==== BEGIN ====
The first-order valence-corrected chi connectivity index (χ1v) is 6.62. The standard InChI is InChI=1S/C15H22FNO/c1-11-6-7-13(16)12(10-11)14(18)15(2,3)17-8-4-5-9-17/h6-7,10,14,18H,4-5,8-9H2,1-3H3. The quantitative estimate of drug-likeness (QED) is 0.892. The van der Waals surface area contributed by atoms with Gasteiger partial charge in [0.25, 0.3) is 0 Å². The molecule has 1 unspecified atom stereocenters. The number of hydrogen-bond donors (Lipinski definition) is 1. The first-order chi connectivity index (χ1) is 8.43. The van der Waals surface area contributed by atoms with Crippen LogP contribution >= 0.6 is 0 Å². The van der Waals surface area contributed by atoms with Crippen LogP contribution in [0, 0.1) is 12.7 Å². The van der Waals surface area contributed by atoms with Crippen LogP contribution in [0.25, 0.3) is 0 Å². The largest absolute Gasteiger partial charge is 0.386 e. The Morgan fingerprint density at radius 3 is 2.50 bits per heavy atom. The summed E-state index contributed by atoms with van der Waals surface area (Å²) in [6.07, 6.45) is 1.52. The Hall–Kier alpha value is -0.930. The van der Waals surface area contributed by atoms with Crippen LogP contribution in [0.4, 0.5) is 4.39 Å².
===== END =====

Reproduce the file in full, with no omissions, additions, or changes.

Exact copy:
The first-order valence-corrected chi connectivity index (χ1v) is 6.62. The standard InChI is InChI=1S/C15H22FNO/c1-11-6-7-13(16)12(10-11)14(18)15(2,3)17-8-4-5-9-17/h6-7,10,14,18H,4-5,8-9H2,1-3H3. The quantitative estimate of drug-likeness (QED) is 0.892. The van der Waals surface area contributed by atoms with Gasteiger partial charge in [0.25, 0.3) is 0 Å². The molecule has 1 unspecified atom stereocenters. The number of hydrogen-bond donors (Lipinski definition) is 1. The first-order chi connectivity index (χ1) is 8.43. The van der Waals surface area contributed by atoms with Crippen LogP contribution >= 0.6 is 0 Å². The van der Waals surface area contributed by atoms with Crippen LogP contribution in [0, 0.1) is 12.7 Å². The van der Waals surface area contributed by atoms with Crippen LogP contribution in [0.25, 0.3) is 0 Å². The largest absolute Gasteiger partial charge is 0.386 e. The Morgan fingerprint density at radius 3 is 2.50 bits per heavy atom. The summed E-state index contributed by atoms with van der Waals surface area (Å²) in [6.07, 6.45) is 1.52. The Hall–Kier alpha value is -0.930. The van der Waals surface area contributed by atoms with Crippen LogP contribution in [0.4, 0.5) is 4.39 Å².